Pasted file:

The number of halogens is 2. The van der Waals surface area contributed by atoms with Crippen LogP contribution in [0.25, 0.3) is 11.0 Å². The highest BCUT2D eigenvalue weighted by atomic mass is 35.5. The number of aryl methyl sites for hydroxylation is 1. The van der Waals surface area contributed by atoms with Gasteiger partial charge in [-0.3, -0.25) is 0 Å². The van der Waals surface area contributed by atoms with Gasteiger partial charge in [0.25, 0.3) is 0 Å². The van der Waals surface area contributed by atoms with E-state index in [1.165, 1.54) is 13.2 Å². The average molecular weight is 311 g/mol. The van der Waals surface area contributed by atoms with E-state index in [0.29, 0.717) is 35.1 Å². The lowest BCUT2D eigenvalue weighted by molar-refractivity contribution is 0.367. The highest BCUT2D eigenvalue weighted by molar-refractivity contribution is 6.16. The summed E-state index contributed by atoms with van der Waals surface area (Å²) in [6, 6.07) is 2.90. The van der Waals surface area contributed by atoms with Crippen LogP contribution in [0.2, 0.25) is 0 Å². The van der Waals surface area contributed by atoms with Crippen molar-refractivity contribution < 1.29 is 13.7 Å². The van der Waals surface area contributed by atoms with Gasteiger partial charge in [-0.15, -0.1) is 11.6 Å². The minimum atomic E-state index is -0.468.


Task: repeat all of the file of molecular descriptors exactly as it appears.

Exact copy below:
The number of halogens is 2. The van der Waals surface area contributed by atoms with Crippen LogP contribution in [0.25, 0.3) is 11.0 Å². The highest BCUT2D eigenvalue weighted by atomic mass is 35.5. The number of aryl methyl sites for hydroxylation is 1. The van der Waals surface area contributed by atoms with Gasteiger partial charge in [-0.3, -0.25) is 0 Å². The van der Waals surface area contributed by atoms with Gasteiger partial charge in [0.25, 0.3) is 0 Å². The van der Waals surface area contributed by atoms with E-state index in [1.165, 1.54) is 13.2 Å². The average molecular weight is 311 g/mol. The van der Waals surface area contributed by atoms with E-state index in [0.29, 0.717) is 35.1 Å². The lowest BCUT2D eigenvalue weighted by molar-refractivity contribution is 0.367. The highest BCUT2D eigenvalue weighted by molar-refractivity contribution is 6.16. The summed E-state index contributed by atoms with van der Waals surface area (Å²) in [6, 6.07) is 2.90. The van der Waals surface area contributed by atoms with Crippen LogP contribution in [0.2, 0.25) is 0 Å². The van der Waals surface area contributed by atoms with Crippen molar-refractivity contribution < 1.29 is 13.7 Å². The van der Waals surface area contributed by atoms with Gasteiger partial charge in [-0.15, -0.1) is 11.6 Å². The minimum atomic E-state index is -0.468.